CNE and GQ’s Sports Emmy Nomination Is Just the Beginning

/ Apr 3, 2014


When Conde Nast Entertainment started to roll out its digital video network last April, beginning with channels for GQ and Glamour, the division initially focused on short-form, “service”-oriented content. The launch slate for both channels consisted of shows that very much fit the mold of what people watch in droves online — how-to content, personality-driven, or both.

But that wasn’t all CNE had planned for its video play. Ambitions were higher at the programming division, and that began to manifest when the GQ channel premiered “Casualties of the Gridiron,” a documentary series that takes a deep and human look at the issue of head injuries in pro football.

Now the show, which was directed by Isaac Solotaroff, and CNE are being recognized by the industry — nominated in the Outstanding Sports Documentary Series category at the 35th annual Sports Emmy Awards.

“We are thrilled to receive this recognition and grateful to Conde Nast Entertainment to have the vision to make this new GQ platform available to do a hard-hitting documentary series,” says Solotaroff. “Its wonderful to partner with a venerable brand such as GQ and reach such a wide audience. This opens up new avenues to independent filmmakers and production companies.”

It’s an impressive trajectory for CNE, no matter how you slice it, going from not having a video network to competing with stalwarts like ESPN and its “30 for 30” banner and HBO’s critically acclaimed “24/7” franchise.

“We’re fortunate that our programming team is really plugged into the filmmaking community,” says Michael Klein, EVP of programming and content strategy at CNE. As Klein explains it, one of the CNE executives knew Solotaroff and found out about “Casualties.”

To CNE, the documentary was a perfect match for GQ, which had covered the topic of head injuries in the NFL in 2009. “We thought it would be a great fit for the channel and a real opportunity to bring a hard-hitting documentary into the GQ family,” says Klein.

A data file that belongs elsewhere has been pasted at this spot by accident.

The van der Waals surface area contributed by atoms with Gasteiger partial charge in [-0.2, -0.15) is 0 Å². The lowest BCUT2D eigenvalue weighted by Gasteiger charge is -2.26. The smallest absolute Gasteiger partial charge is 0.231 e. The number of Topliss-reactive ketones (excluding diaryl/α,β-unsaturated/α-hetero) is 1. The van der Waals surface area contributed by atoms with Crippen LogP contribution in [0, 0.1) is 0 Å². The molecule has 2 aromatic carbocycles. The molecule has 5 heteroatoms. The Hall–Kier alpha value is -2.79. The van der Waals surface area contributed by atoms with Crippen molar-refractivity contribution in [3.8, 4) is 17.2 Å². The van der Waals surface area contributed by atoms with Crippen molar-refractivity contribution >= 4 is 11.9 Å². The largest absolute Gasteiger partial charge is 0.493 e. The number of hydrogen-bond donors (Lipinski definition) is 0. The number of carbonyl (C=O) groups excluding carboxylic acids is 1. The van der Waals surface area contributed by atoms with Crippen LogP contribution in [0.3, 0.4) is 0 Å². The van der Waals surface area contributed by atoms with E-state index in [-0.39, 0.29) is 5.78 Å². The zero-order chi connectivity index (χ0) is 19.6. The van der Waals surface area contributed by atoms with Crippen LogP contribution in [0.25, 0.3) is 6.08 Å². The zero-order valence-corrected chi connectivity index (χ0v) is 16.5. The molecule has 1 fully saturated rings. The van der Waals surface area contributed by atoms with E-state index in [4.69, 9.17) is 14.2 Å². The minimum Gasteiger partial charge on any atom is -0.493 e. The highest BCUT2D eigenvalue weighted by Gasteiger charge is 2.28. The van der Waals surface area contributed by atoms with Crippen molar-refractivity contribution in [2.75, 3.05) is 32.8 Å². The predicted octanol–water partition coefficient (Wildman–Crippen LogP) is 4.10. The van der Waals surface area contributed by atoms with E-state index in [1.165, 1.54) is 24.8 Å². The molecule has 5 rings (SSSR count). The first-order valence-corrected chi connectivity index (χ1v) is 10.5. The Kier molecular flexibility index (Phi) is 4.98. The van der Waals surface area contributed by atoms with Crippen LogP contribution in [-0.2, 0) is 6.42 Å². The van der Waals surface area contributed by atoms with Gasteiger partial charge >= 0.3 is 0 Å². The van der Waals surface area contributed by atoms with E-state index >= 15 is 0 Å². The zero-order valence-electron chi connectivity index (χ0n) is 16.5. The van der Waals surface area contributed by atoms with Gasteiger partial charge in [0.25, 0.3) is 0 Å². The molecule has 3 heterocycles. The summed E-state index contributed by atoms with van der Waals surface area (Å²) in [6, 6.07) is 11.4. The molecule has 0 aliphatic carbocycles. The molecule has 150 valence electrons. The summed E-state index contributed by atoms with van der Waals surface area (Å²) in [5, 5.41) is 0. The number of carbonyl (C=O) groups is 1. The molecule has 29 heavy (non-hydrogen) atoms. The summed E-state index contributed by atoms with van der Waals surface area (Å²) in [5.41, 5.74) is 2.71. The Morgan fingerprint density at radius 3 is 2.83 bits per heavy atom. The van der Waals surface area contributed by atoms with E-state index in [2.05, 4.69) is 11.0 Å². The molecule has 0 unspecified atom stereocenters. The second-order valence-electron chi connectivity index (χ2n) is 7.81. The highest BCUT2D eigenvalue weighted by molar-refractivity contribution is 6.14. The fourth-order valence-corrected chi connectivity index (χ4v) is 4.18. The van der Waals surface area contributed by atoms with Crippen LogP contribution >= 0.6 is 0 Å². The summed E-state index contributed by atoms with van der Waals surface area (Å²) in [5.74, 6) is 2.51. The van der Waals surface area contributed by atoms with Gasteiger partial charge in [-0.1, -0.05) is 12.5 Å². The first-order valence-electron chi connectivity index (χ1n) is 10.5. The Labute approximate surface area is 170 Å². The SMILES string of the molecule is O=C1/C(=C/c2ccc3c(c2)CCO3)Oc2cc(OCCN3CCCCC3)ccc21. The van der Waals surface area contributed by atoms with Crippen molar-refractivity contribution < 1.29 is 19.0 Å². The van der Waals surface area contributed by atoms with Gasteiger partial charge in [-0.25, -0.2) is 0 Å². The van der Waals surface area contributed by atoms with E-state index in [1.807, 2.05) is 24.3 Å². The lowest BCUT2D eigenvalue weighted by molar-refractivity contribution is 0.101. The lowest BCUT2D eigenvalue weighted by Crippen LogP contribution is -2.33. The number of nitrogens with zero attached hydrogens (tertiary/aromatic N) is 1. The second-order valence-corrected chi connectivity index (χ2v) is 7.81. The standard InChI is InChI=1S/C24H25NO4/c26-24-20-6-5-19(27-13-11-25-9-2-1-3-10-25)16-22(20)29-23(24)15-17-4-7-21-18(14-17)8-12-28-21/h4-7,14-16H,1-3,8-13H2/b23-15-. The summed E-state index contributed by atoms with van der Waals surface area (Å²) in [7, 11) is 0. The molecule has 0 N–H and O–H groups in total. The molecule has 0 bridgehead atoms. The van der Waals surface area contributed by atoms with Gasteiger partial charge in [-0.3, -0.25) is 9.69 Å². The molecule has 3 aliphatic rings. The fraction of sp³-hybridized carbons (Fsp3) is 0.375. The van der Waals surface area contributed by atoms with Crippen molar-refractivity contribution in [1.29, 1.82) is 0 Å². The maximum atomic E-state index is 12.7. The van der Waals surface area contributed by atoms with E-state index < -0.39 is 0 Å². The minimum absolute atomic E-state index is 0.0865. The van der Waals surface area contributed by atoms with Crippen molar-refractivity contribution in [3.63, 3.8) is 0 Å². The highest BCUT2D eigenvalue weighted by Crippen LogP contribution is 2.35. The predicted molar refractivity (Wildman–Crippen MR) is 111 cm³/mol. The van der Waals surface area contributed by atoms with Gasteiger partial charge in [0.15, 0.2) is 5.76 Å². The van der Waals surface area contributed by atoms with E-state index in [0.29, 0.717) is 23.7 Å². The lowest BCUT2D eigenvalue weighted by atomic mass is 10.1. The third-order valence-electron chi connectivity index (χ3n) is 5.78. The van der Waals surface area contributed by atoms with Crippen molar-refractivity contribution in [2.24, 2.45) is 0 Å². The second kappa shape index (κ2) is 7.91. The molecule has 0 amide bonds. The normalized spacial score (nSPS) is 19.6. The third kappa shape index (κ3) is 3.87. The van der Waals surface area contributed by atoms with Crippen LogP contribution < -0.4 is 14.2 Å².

It was also an opportunity to build GQ’s video brand and fashion it as a natural video extension of what the magazine was already doing in print. “When you think of GQ, you think of smart guys looking sharp,” said CNE chief digital officer Fred Santarpia in an interview with VideoInk last December. “But if you pick up any copy of GQ, you’re also likely to see a 10,000-word feature on a topic that’s really meaningful to the modern, sophisticated male reader. ‘Casualties’ is our video equivalent of that.”

CNE calls this “tentpole programming,” and it’s something the division has been focusing on in addition to those snackable clips. The success of “Casualties,” which has generated close to 5.5 million views across GQ’s video syndication network in addition to the Sports Emmy nomination, certainly validates CNE’s ambitions.

“We are fortunate that each of these channels are based on iconic Conde Nast brands that stand for something in the minds of consumers,” says Klein. CNE’s goal, then, is to take the tenets of each of its brands and translate them into video form. “It’s critical for us that the brand voice comes through for us,” says Klein. “And it’s different from GQ to Vanity Fair to Glamour and on.”

Outside of “Casualties,” CNE also distributed “Screw You Cancer,” an intimate documentary series for its Glamour channel, last year.

More “tentpole” shows are on the way, Klein confirmed, and not just in the documentary format. CNE is also looking at scripted projects.

But don’t think that means CNE is hung-up on only producing longer-form programming. “We’re not dogmatic about length of programming,” says Klein. What’s more important, according to the executive, is if the content is engaging and would resonate with the audience.

“In terms of what becomes a tentpole, it’s about what our audience needs and our ability to deliver on that,” says Klein. “Do we have stories that are relevant, engaging, and can start conversations?”

That last part, about starting conversations rather than just producing stuff that’s tied to the conversations that are already happening, is also important to CNE. “When you think about the access we have as an organization, that’s something we can really use to find stories that are on the verge of trending,” and in doing so lead that conversation, says Klein.

If that leads to more Emmy nominations, great. “But really, audience first,” says Klein.

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